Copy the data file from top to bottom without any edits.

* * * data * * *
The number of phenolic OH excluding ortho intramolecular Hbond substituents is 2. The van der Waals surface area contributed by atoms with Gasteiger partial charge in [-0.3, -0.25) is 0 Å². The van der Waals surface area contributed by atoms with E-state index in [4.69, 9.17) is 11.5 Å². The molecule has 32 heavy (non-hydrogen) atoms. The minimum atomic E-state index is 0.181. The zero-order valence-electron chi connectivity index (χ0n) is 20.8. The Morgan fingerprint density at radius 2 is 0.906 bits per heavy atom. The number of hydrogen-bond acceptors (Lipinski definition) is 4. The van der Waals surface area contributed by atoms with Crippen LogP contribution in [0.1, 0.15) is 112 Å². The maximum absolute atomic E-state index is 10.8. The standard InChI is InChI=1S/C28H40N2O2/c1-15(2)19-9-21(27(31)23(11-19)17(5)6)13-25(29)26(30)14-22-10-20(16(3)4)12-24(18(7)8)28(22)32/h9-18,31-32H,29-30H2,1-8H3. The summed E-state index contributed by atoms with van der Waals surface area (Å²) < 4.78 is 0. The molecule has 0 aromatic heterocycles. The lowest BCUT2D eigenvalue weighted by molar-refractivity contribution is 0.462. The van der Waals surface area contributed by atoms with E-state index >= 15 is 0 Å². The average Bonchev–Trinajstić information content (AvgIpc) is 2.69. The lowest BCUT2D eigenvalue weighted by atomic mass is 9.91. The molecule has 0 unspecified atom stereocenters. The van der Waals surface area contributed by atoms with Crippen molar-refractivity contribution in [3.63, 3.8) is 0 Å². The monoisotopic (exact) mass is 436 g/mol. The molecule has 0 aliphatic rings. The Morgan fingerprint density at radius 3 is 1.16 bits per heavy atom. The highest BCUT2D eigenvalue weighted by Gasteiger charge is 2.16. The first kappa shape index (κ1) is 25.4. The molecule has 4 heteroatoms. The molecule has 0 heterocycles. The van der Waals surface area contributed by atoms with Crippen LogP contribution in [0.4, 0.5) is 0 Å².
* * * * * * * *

The number of phenolic OH excluding ortho intramolecular Hbond substituents is 2. The van der Waals surface area contributed by atoms with Gasteiger partial charge in [-0.3, -0.25) is 0 Å². The van der Waals surface area contributed by atoms with E-state index in [4.69, 9.17) is 11.5 Å². The molecule has 32 heavy (non-hydrogen) atoms. The minimum atomic E-state index is 0.181. The zero-order valence-electron chi connectivity index (χ0n) is 20.8. The Morgan fingerprint density at radius 2 is 0.906 bits per heavy atom. The number of hydrogen-bond acceptors (Lipinski definition) is 4. The van der Waals surface area contributed by atoms with Crippen LogP contribution in [0.1, 0.15) is 112 Å². The maximum absolute atomic E-state index is 10.8. The standard InChI is InChI=1S/C28H40N2O2/c1-15(2)19-9-21(27(31)23(11-19)17(5)6)13-25(29)26(30)14-22-10-20(16(3)4)12-24(18(7)8)28(22)32/h9-18,31-32H,29-30H2,1-8H3. The summed E-state index contributed by atoms with van der Waals surface area (Å²) < 4.78 is 0. The molecule has 0 aromatic heterocycles. The lowest BCUT2D eigenvalue weighted by molar-refractivity contribution is 0.462. The van der Waals surface area contributed by atoms with E-state index >= 15 is 0 Å². The average Bonchev–Trinajstić information content (AvgIpc) is 2.69. The lowest BCUT2D eigenvalue weighted by atomic mass is 9.91. The molecule has 0 unspecified atom stereocenters. The van der Waals surface area contributed by atoms with Crippen molar-refractivity contribution in [3.63, 3.8) is 0 Å². The monoisotopic (exact) mass is 436 g/mol. The molecule has 0 aliphatic rings. The Morgan fingerprint density at radius 3 is 1.16 bits per heavy atom. The highest BCUT2D eigenvalue weighted by Gasteiger charge is 2.16. The first kappa shape index (κ1) is 25.4. The molecule has 4 heteroatoms. The molecule has 0 heterocycles. The van der Waals surface area contributed by atoms with Crippen LogP contribution in [0.4, 0.5) is 0 Å².